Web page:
Formative assessment is at the heart of how we assess pupils at our school. Using the principles of Dylan Wiliam, we know that this allows teachers and pupils to understand their learning and target next steps effectively.
This is based on the following principles:
Clarifying, understanding, and sharing learning intentions
Engineering effective classroom discussions, tasks and activities that elicit evidence of learning
Providing feedback that moves learners forward
Activating students as learning resources for one another
Activating students as owners of their own learning
Our curriculum is designed so that all learning is sequenced in small steps towards a clear end point. Skills and knowledge are tracked in all subjects so that the impact of teaching and learning can be measured for all pupils.
If a child or group of children are shown to have gaps in learning our first response is to adapt the teaching and learning. This may mean providing further scaffolding, reteach or reframe a concept or provide timely one-off intervention. The question and feedback opportunities in class allows teachers to gauge what the best course of action is.
For those who still need further support, we will use more comprehensive assessment tools to diagnose the learning need. This may mean that children may then be given specific learning plans and/or interventions to address the gap. These interventions have clear objectives and time limits to avoid impact on a child’s access to the wider curriculum.
Children take the Reception Baseline assessment when they have settled into school. This will be used as a progress measure in the future and the children reach Year 6.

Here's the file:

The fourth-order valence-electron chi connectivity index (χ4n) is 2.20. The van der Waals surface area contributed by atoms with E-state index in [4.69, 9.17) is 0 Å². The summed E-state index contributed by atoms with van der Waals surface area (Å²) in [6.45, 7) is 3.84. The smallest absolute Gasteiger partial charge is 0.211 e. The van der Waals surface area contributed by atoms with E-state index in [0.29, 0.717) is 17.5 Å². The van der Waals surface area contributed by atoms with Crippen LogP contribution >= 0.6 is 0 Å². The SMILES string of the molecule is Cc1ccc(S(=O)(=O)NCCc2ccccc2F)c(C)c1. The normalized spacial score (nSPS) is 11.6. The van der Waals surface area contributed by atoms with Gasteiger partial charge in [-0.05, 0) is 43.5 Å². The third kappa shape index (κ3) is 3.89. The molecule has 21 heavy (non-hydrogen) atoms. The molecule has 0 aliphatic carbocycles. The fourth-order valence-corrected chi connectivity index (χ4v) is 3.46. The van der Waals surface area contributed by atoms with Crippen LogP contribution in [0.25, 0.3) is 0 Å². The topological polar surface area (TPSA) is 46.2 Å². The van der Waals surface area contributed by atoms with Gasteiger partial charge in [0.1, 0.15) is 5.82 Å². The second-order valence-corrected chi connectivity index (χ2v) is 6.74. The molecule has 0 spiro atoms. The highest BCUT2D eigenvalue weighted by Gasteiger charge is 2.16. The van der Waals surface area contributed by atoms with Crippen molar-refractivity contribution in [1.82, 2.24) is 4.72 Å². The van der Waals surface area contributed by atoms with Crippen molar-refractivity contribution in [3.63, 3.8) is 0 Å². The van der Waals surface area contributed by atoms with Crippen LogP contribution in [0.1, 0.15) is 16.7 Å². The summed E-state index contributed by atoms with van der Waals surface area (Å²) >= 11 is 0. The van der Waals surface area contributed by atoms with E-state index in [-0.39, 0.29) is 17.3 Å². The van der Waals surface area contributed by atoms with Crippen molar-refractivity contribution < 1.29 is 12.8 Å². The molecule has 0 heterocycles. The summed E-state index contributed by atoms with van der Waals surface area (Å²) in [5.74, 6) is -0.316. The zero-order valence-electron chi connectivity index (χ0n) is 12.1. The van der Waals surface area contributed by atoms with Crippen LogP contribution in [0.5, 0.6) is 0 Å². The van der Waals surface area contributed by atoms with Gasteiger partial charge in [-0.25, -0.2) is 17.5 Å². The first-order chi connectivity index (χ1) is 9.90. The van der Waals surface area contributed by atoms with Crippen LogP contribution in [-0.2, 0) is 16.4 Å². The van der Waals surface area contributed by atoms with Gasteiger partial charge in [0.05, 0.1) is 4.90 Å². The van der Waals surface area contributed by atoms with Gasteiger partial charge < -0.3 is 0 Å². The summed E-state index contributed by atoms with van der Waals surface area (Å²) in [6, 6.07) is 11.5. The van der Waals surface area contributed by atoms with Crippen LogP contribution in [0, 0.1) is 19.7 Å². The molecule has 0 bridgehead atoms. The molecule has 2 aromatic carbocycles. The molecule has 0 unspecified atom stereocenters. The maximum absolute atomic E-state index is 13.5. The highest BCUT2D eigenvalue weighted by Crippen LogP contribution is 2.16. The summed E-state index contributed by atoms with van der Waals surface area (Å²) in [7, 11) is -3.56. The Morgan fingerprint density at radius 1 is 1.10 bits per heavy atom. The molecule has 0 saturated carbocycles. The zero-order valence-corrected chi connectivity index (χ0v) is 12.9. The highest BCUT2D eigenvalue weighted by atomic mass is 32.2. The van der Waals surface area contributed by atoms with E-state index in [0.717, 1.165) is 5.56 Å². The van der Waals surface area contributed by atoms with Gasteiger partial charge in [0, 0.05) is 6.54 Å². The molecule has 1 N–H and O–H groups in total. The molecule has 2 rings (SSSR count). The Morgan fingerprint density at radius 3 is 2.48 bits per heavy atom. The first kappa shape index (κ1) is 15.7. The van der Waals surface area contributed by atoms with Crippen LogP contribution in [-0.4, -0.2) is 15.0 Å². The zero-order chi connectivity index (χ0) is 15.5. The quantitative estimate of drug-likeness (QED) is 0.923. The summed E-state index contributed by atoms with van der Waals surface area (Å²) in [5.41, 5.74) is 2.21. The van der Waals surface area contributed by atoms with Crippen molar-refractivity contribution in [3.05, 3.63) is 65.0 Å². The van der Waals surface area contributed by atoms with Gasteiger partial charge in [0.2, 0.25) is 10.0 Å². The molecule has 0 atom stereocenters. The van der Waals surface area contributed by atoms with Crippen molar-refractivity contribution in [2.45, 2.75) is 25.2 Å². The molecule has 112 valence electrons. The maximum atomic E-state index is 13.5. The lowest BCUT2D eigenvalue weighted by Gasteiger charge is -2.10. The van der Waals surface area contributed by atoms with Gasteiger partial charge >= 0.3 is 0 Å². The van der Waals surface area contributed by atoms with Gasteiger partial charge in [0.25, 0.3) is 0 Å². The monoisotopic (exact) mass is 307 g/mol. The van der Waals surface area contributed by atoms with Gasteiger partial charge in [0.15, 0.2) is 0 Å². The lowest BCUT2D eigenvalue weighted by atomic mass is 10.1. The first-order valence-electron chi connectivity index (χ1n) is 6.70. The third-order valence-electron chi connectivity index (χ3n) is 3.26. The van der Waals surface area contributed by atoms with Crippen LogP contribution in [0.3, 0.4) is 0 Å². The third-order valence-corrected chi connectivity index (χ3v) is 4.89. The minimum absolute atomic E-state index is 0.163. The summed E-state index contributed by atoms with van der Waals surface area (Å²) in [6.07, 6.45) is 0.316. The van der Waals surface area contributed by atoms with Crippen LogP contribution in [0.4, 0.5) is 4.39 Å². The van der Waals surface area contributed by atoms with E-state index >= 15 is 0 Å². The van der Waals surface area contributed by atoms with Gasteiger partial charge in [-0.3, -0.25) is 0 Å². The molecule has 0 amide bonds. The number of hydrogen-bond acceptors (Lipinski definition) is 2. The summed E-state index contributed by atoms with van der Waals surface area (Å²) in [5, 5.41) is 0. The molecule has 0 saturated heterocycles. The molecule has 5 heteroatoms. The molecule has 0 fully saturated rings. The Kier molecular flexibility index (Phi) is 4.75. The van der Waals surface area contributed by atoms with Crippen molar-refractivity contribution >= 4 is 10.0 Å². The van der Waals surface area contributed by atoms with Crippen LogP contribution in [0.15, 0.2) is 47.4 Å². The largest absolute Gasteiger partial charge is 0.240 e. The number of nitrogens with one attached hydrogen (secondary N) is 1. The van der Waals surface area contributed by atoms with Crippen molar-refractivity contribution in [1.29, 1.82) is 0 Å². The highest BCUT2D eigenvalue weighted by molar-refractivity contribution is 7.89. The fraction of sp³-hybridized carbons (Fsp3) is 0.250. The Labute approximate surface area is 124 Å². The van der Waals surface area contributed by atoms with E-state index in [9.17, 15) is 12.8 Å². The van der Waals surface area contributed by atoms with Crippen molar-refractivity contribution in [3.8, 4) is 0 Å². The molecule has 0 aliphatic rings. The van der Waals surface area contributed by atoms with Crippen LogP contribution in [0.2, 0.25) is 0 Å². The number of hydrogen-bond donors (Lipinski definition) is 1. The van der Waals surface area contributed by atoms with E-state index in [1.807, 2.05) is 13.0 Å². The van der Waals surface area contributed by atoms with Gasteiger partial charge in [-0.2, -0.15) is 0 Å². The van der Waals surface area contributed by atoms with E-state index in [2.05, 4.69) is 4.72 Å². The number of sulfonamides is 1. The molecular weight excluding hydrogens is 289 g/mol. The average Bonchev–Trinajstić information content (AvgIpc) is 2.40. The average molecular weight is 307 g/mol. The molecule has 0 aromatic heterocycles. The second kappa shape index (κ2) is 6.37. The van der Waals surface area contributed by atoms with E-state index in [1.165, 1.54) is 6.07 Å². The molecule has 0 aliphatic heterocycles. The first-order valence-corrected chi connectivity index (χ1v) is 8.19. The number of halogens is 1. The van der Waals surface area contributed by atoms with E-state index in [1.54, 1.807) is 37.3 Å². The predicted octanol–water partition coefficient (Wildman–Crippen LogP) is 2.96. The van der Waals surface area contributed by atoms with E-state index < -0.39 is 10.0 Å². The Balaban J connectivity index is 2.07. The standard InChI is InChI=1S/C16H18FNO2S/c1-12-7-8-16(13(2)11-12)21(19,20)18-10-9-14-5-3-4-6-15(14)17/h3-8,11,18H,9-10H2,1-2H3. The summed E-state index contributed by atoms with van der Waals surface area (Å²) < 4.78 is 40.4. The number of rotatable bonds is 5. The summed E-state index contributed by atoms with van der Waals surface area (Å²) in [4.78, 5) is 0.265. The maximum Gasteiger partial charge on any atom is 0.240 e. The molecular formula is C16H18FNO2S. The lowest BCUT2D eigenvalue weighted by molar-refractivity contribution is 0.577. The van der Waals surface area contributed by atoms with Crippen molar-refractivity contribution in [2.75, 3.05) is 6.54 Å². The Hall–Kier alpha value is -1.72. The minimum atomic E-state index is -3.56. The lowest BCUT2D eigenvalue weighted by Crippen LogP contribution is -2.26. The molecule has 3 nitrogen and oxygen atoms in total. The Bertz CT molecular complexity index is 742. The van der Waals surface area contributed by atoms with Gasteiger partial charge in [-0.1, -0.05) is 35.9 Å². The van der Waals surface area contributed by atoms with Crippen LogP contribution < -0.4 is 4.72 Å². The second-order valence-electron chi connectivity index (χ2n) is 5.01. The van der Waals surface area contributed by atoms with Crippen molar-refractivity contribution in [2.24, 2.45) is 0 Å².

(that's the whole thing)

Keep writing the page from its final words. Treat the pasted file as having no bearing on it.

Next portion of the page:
Pupils do not ‘pass’ or ‘fail’ the assessment; it provides a snapshot of where they are when they start school in the reception year. The results of the assessment will not be used by government to track or label individual pupils, or to judge the performance of early years settings. We will use the data from the assessment to create a baseline for school-level progress measures for primary schools. This will show the progress pupils make from reception until the end of key stage 2 in year 6.
At the end of reception, parents receive information on their child's attainment in relation to the Early Learning Goals. This is reported directly to parents and forms part of the annual report.
Pupils are assessed in their Phonics Development, usually in June. Children who do not meet the Phonics Standard will have to sit the test in year two to check they have met the minimum standard.
In 2024, pupils may sit the 'now optional' key stage one tests provided by the Government (Reading, Writing, Mathematics) and they may be used to make an informed Teacher Assessment judgement of their standards. This happens across the month of May. We await the latest information for 2023/24, but the Reception Baseline Assessment (RBA) will replace the KS1 assessments for primary progress measures.
Children in Year 4 are assessed on all multiplication tables up to 12x12. They complete an online assessment in June which consists of 25 random questions. The children have 6 seconds to answer each question. The expectation is for all children to answer every question correctly.
Pupils are formally tested in Reading, Spelling, Grammar and Punctuation, and Mathematics. This is a designated week in May. Writing assessment is teacher assessed against a specific criterion. This is a secure fit model, i.e., if your child cannot write neat, legibly and joined then they are likely to not meet the writing expectation.
All national testing is reported to parents/carers.
At Bidston Avenue Primary School, we use GL assessments to check the learning against the National Curriculum. We use these to check the pupil’s standards against the national picture. Each pupil will receive a standardised score. We use this data to further support intervention and out of hours learning.
CAT 4 – The Cognitive Abilities Test (Year 5 only)
BPVS- British Picture Vocabulary Scale
PASS- Pupil's Attitude to Self and School
When a pupil exits the ReadWriteInc programme, they will be assessed using the PM Benchmark system. The pupil’s progress will be monitored closely by the class teacher and will be discussed in formal pupil progress meetings. This enables teachers to diagnose reading issues early and support learning appropriately.